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"Grinderman 2"

Grinderman – Grinderman 2
21 September 2010, 14:00 Written by Erik Thompson

Grinderman have replaced the masturbatory monkey that was comically featured on the album art for their debut, in favor of a predatory wolf that graces the cover of their stellar new record, Grinderman 2. And that distinction is a calculated one, as this new album is far more menacing, sinister and substantial than their initial offering. That’s not to say that their last release didn’t have teeth as well, but while those songs threateningly snapped at you, this new batch of songs actually have bite, and are as venomous and baleful as anything Nick Cave has released in years. It’s a much fuller realization of the audacious aim of the band, with the new record coalescing in an imaginatively ominous way that was only hinted at on their debut. The four-man, Bad Seeds-culling lineup has remained unchanged on the new record, but the group has distinctly refined their forceful arrangements, adding a potency to their sound that will unsettle the music world while keeping them utterly entertained as well.

The album stumbles out of the bar with the growling potency of ‘Mickey Mouse And The Goodbye Man,’ whose cartoonish title is the only thing about the song that’s suitable for children. It’s a bass-driven, lecherous track that just oozes wanton sexuality, and gets the record off to a steamrolling start. ‘Worm Tamer’ and ‘Heathen Child’ both bristle with the bravado and raw intensity of the Birthday Party, and clearly find the 53-year old Cave invigorated and in fine vocal form. In the later track, Cave is bemoaning how no one can ultimately protect us from the ills of society (or, specifically, the wolf-man or abominable snowman); if we think our great big husband, our little wife, our kids or our government can protect us, we are wrong. It is fundamentally up to us to defend ourselves, and that vulnerability is what the antagonists that populate the dark corners of Cave’s lyrics prey upon, giving these songs a threatening, foreboding quality that only adds to their inherent vehemence.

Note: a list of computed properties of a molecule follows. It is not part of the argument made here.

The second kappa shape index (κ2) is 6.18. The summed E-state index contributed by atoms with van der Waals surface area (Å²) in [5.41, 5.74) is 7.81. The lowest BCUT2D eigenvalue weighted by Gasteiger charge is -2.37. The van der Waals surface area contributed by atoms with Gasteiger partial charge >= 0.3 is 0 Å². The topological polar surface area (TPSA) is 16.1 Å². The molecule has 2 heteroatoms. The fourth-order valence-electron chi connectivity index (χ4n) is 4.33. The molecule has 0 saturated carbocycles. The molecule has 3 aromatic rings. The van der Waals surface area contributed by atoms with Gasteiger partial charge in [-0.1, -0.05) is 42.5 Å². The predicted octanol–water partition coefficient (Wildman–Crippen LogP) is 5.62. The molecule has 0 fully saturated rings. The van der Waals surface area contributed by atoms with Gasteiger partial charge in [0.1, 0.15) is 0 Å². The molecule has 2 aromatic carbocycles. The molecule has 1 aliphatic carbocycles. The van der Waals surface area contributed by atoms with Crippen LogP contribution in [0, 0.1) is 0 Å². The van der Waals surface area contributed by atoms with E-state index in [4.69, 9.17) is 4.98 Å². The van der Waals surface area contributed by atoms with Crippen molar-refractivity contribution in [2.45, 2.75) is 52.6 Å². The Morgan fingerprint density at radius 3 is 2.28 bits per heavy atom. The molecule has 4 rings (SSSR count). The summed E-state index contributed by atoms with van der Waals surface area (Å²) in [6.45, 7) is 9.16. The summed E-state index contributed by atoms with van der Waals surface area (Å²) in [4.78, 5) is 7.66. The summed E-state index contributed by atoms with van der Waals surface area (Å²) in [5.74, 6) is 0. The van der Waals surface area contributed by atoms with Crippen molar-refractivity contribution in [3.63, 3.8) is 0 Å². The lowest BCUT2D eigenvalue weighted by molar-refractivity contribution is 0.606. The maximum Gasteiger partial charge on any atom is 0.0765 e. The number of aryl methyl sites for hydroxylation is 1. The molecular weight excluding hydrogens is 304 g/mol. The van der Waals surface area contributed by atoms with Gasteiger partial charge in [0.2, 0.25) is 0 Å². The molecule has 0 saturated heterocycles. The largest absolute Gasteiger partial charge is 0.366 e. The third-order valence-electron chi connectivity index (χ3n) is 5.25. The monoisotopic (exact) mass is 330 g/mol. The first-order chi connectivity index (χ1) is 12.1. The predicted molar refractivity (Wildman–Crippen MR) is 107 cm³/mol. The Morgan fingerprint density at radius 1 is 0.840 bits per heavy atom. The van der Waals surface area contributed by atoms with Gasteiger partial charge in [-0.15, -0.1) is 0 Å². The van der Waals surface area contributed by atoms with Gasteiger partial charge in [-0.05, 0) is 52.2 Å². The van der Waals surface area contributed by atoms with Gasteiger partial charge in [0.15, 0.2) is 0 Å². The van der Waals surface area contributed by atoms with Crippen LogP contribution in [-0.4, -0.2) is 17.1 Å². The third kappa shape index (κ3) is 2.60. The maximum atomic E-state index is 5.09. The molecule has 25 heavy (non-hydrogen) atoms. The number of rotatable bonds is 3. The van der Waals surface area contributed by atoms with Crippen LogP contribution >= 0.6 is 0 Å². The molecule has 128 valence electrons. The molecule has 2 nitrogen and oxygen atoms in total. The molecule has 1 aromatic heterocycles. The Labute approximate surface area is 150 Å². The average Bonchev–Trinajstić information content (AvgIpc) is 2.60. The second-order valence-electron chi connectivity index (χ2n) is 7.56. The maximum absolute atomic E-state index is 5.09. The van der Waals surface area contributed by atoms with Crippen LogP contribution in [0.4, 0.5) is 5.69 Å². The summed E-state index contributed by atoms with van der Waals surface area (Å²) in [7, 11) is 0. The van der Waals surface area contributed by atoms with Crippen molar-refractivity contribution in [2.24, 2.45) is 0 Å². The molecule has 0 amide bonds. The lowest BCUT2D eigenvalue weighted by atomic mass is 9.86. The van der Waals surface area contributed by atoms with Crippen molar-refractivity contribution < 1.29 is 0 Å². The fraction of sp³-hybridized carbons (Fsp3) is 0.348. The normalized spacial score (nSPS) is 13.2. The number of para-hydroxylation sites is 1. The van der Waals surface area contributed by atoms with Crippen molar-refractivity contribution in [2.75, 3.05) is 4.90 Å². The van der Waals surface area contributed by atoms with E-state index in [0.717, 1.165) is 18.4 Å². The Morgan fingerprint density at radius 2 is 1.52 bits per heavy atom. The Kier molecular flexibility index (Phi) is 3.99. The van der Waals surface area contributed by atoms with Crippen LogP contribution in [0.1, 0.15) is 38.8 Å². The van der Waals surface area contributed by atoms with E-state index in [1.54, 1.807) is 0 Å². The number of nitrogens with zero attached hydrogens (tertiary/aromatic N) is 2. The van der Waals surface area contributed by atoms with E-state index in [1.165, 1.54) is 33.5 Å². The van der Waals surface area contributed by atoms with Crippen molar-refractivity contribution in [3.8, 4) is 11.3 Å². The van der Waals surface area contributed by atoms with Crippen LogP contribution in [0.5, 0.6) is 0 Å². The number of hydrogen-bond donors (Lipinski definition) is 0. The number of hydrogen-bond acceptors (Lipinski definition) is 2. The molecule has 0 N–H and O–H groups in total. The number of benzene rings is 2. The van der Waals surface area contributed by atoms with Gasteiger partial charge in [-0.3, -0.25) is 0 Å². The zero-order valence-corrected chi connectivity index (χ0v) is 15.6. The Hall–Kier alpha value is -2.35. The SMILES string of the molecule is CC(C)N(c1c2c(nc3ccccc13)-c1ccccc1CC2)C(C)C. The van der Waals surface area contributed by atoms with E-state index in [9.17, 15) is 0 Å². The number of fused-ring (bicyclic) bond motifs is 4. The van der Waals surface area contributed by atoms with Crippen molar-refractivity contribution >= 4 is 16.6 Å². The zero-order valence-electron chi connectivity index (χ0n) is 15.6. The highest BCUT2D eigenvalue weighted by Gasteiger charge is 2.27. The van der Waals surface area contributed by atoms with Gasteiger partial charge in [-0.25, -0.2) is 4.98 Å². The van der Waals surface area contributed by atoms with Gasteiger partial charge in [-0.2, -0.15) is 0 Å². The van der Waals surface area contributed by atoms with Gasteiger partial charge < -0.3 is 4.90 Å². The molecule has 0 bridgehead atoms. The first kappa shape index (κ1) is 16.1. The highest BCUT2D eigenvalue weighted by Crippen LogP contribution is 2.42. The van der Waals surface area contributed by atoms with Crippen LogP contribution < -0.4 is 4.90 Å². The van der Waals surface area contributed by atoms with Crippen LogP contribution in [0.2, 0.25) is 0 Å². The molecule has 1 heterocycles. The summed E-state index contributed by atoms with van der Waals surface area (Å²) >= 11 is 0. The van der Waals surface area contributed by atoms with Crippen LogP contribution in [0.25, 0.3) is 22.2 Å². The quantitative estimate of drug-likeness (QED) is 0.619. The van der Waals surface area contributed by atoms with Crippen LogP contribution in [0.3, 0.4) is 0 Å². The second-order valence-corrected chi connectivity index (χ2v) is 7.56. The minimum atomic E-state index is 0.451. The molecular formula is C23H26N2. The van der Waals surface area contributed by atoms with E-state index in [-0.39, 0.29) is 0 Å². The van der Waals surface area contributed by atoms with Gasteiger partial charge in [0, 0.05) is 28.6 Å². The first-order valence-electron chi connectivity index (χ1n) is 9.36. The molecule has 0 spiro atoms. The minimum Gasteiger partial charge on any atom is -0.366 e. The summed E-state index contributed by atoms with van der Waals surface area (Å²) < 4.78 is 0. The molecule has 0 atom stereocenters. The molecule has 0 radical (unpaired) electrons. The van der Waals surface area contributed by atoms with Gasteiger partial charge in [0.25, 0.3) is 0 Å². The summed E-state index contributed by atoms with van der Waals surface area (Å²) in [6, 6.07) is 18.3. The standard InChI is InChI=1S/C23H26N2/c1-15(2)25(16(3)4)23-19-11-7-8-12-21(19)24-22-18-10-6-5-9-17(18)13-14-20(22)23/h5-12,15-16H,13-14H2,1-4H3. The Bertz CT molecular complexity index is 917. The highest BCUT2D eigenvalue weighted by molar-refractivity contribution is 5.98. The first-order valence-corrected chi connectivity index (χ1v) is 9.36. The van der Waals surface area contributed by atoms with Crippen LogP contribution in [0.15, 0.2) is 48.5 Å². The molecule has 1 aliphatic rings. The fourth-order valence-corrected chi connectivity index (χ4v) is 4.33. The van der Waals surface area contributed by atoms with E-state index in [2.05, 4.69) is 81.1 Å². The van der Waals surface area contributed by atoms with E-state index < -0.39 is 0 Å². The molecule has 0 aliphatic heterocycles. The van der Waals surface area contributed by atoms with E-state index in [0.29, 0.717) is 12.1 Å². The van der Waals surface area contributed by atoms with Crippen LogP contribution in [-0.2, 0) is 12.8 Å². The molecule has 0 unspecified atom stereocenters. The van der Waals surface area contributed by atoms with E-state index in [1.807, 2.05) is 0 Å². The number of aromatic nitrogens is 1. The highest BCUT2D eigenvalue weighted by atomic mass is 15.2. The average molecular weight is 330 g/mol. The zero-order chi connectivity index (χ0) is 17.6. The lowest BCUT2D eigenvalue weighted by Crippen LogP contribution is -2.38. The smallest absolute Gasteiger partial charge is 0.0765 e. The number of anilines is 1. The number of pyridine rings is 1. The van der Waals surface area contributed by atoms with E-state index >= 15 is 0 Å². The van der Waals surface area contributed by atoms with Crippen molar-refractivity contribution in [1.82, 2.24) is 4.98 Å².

‘When My Baby Comes’ and ‘What I Know’ smoothes things out a bit, bringing a mellow, studied sound to the middle-point of the record. But even the bluesy swagger of ‘Baby’ is infused with plenty of anxiety and tension, which explodes during the riotous extended coda, instilled with Warren Ellis’ desolate violin and Jim Sclavunos’ thunderous drums. ‘Evil’ has the frenetic, unhinged quality of the Jon Spencer Blues Explosion, complete with comparably provacative, repetitive lyrics. After the portentous howl of ‘Kitchenette,’ the band again unwinds a bit on the soulfully elegant ‘Palaces Of Montezuma,’ which echoes Cave’s best narrative ballads with the Seeds.

The record finishes with the emphatic buzz of ‘Bellringer Blues,’ which closes out this rowdy, boisterous work in appropriately unruly fashion. It’s always gratifying to hear an artist you admire sound rejuvenated and inspired later in their career, and Grinderman continues to be one hell of a liberating spectacle for all of the artists involved. And, if we are lucky enough to get another Dig, Lazarus, Dig!!! (which was released shortly after Grinderman’s debut) out of the still-burning embers of Grinderman 2, we can all quit calling this a late-period comeback for Cave, and start realizing that he’s thankfully not going away quietly anytime soon.


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